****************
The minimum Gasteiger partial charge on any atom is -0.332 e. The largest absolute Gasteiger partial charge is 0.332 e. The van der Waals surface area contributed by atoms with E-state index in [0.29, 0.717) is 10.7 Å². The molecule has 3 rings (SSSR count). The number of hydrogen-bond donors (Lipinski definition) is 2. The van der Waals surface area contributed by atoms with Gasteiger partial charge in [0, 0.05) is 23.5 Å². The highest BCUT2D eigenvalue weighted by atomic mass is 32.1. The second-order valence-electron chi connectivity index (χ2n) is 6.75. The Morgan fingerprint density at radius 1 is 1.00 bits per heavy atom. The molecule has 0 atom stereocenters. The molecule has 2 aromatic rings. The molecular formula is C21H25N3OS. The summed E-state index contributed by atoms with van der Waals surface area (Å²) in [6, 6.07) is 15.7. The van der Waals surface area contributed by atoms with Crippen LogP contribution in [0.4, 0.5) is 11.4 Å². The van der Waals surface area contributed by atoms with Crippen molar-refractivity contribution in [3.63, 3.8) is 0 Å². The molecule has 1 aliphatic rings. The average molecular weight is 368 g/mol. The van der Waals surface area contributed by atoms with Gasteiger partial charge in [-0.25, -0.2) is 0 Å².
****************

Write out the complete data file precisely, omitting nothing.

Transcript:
The minimum Gasteiger partial charge on any atom is -0.332 e. The largest absolute Gasteiger partial charge is 0.332 e. The van der Waals surface area contributed by atoms with E-state index in [0.29, 0.717) is 10.7 Å². The molecule has 3 rings (SSSR count). The number of hydrogen-bond donors (Lipinski definition) is 2. The van der Waals surface area contributed by atoms with Gasteiger partial charge in [0, 0.05) is 23.5 Å². The highest BCUT2D eigenvalue weighted by atomic mass is 32.1. The second-order valence-electron chi connectivity index (χ2n) is 6.75. The Morgan fingerprint density at radius 1 is 1.00 bits per heavy atom. The molecule has 0 atom stereocenters. The molecule has 2 aromatic rings. The molecular formula is C21H25N3OS. The summed E-state index contributed by atoms with van der Waals surface area (Å²) in [6, 6.07) is 15.7. The van der Waals surface area contributed by atoms with Crippen LogP contribution in [0.4, 0.5) is 11.4 Å². The van der Waals surface area contributed by atoms with Crippen molar-refractivity contribution in [3.63, 3.8) is 0 Å². The molecule has 1 aliphatic rings. The average molecular weight is 368 g/mol. The van der Waals surface area contributed by atoms with Gasteiger partial charge in [-0.25, -0.2) is 0 Å².